Wednesday, May 31, 2006

The French channel

Sadly, I have lost the ability to watch or appreciate movies, whatever be the language. I have always found Hindi, Tamil or other Indian films far too melodramatic for my liking. While I have lapped up hundreds of Hollywood films in my younger days, I find it increasingly difficult to follow most accents now and need to invest that extra bit of concentration to lip-read and understand what’s going on.

One day last month, sitting in front of the TV and indulging in my favourite pastime of aimless channel surfing, I stumbled on to this French channel called the TV5 Monde, that was screening a French movie, with English sub-titles. I must say that I found it quite absorbing. I threw away my remote device and stayed glued to the channel till the titles came on. Since then, I have returned to this channel quite often. One of the films was set in the days of the Spanish Inquisition, another was a murder mystery, a third one about a music teacher who wanted his son to become a great pianist, yet another about the French Resistance during World War II – so quite a variety.

When I tried to analyse what aspect of these movies appealed to me most, I could not come up with a ready explanation. They were certainly not the typical ‘art movies’ – a genre of films that is far too intellectual for me and that I steer away from. There was nothing extraordinary about the stories, the actresses were not, necessarily, stunning beauties and the action was certainly not livelier. Slowly, it dawned on me that what I liked about them was the understated style and the subtlety in the techniques and in the acting.

I find most Indian movies too loud, in every sense of the world. The shots and the frames keep changing in a kaleidoscopic manner. Loud music with special sound effects come on at the slightest opportunity. The directors believe that the actors need to display their histrionic skills in the most extreme fashion- cram as much dialogue as possible, sob uncontrollably when sad, laugh hysterically when happy, seethe with indignation when angry ( with close-up shot of blood-red eyes, accompanied by thunder and lighting) – all calculated to manipulate the emotions of the viewer and jar his/her sensibilities. The whole experience is quite draining and you come out of the theatre as if you have traveled long distance in a car where the driver kept steering recklessly while accelerating and jamming the brakes in rapid succession and honking incessantly..

In contrast, these French movies involve minimal camera movement and infrequent zoom-in and zoom-out. The music is never too loud and comes on gently in the background. The actors are restrained in their emoting and don’t find it necessary to gesticulate wildly and thump their chests madly. In fact, the dialogue itself is kept to a minimum. This, aided by the fact that English sub-titles are used, makes sure that dimwits like me don’t remain clueless about what’s happening. An ordinary story manages to come alive and leaves an imprint.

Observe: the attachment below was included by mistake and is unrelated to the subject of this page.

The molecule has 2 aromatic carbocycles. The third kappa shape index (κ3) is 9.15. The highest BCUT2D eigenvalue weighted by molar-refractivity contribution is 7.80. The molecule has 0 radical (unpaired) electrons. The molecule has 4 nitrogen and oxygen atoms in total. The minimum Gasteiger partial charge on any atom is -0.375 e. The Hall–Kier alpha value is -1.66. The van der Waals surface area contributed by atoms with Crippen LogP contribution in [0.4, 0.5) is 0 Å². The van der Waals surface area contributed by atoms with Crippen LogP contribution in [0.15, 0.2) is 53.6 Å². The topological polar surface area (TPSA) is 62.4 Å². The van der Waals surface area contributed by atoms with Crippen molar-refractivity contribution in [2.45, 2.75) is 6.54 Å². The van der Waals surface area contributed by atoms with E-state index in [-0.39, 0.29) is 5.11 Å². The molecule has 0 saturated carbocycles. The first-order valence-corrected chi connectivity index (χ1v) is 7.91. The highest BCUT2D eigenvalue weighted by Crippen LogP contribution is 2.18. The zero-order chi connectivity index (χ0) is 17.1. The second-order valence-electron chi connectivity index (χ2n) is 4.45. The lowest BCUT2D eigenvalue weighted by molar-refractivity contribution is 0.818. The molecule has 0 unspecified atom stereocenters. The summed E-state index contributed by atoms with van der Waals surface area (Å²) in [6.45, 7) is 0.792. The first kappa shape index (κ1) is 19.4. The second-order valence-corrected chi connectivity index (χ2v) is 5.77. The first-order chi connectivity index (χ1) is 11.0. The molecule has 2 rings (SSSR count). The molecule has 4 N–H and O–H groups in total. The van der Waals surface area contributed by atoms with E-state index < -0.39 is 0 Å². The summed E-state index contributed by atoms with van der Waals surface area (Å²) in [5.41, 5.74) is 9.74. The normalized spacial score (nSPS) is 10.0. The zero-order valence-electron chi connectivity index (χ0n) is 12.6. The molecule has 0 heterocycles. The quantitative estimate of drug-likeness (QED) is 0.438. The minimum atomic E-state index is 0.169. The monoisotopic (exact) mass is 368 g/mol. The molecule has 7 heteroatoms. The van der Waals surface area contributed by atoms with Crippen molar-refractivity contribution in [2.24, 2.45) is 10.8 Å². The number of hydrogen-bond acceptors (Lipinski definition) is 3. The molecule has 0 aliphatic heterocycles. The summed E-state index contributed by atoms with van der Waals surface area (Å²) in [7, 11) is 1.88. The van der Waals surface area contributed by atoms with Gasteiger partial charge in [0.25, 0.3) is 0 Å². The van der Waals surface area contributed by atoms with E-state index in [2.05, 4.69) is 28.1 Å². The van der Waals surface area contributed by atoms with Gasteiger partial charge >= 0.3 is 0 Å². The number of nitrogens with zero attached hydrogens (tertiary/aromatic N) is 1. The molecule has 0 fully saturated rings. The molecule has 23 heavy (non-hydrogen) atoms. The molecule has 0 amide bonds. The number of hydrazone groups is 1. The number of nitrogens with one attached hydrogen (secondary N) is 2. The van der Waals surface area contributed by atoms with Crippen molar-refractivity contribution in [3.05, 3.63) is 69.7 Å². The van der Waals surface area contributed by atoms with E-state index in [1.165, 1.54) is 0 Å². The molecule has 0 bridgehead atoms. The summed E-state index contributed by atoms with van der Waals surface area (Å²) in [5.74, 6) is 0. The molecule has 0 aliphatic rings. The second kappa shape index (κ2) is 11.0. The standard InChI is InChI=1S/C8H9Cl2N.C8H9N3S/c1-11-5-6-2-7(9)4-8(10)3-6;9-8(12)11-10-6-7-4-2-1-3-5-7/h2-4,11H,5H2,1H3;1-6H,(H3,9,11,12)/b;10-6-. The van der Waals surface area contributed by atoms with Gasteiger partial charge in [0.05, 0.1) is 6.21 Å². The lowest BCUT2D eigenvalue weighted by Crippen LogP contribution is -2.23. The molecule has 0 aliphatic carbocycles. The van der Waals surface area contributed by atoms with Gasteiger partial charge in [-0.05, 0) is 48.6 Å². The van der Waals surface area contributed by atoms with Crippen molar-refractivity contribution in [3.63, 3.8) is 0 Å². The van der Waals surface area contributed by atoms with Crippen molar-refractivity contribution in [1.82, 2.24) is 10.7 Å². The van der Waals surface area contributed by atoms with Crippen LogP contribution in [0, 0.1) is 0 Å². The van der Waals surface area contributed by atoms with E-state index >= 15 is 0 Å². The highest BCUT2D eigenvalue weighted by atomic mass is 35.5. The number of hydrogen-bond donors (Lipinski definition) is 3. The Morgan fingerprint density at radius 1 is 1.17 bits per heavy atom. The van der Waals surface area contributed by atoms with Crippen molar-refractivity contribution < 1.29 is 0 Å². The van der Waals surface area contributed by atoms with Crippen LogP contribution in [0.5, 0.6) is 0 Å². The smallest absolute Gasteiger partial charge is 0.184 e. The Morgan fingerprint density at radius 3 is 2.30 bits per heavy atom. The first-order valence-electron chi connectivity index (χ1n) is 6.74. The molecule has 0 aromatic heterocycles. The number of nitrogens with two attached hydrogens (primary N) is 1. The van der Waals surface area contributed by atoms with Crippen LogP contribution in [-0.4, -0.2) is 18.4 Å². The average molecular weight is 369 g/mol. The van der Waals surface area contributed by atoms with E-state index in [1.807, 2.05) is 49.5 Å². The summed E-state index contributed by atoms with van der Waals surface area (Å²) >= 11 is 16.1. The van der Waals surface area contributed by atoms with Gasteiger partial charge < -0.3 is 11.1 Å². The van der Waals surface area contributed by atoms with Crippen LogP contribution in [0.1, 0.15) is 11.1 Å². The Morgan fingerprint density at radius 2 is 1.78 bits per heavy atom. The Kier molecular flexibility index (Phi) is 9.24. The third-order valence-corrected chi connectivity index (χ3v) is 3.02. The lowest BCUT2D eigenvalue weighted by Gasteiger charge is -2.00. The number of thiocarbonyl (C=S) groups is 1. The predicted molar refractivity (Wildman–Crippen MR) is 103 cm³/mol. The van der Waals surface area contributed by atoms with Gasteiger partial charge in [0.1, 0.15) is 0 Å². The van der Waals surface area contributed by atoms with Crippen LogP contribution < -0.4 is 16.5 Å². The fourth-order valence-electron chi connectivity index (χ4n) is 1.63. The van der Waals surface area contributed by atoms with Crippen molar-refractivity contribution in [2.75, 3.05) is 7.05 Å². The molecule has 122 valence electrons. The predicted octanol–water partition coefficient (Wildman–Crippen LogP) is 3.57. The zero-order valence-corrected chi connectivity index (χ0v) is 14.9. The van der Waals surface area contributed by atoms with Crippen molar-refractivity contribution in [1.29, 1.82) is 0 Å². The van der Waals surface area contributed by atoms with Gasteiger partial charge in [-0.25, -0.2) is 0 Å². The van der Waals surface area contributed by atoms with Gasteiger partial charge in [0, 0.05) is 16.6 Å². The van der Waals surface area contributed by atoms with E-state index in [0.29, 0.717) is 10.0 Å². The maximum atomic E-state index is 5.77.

Tuesday, May 30, 2006

Cause and effect

After some painstaking research and by closely observing hundreds of married couples for fairly long spells, I have discovered that, after ten years or so into the marriage, the partners start developing an uncanny resemblance to each other . Yes, the pattern is unmistakable. The resemblance is not so much in terms of looks, but more in the mannerisms- as in the raising of the eyebrows, the fluttering of the eyelids, the craning of the neck, the movement of the hands, the frown, the curling of the nose, the laughter, etc. If you take me to a room where there is an assortment of husbands and wives whom I have never met before, I will be able to ‘pair’ them up with a high degree of accuracy.

Doubt. Which was the cause and which was the effect ?. Did the resemblance set in as the partners were in constant company of each other, to a point where they started to sub-consciously mimic the other’s mannerisms ? Or did the partners get together in the first place, attracted by the similarity of behaviour, as in positive assortative mating ?

On a related point, do you know any successful person who doesn’t have a streak of arrogance in him or her? Unlikely. A famous actor or cricketer may sound all pious and humble and may even appear to ooze milk and honey from every pore, but scratch the surface and you will detect the conceit or the haughtiness.

Doubt : Which is the cause and which is the effect ? Does‘success’ happen first and produce the arrogance in that person or does the ‘arrogance already resident in that individual drive him and spur him on towards success ? Is the bloated ego a result of the success or a pre-requisite?

Stay tuned to this channel for more such deep insights and profound thoughts.

Balanced ethnic mix- at any cost

I had heard, of course, about Singapore’s ‘Ethnic Integration Policy’ which seeks to regulate and maintain a balanced ethnic mix of Chinese, Malays and Indians. But, while on a recent visit there, a friend of mine explained to me that the proportion of 75% Chinese, 15% Malay and 10% Indian was enforced strictly at the macro-level as well as in public housing estates across the country. So, if you are an Indian and want to sell your flat, you need to find another Indian to buy the flat so as to comply with the regulations and to not disturb the ethnic mix in the neighbourhood. The policy is applied uniformly and consistently across all ethnic groups.

As my flight took off from Singapore, I flipped through one of the local newspapers and, as is my morbid habit, turned to the obituary notices. There were about 20 insertions in all and I counted 15 Chinese names, 3 Malay names and 2 Tamil names.

Can this be true ? How Orwellian ! These guys are ruthless and efficient. They will go to any extent to maintain their ethnic mix!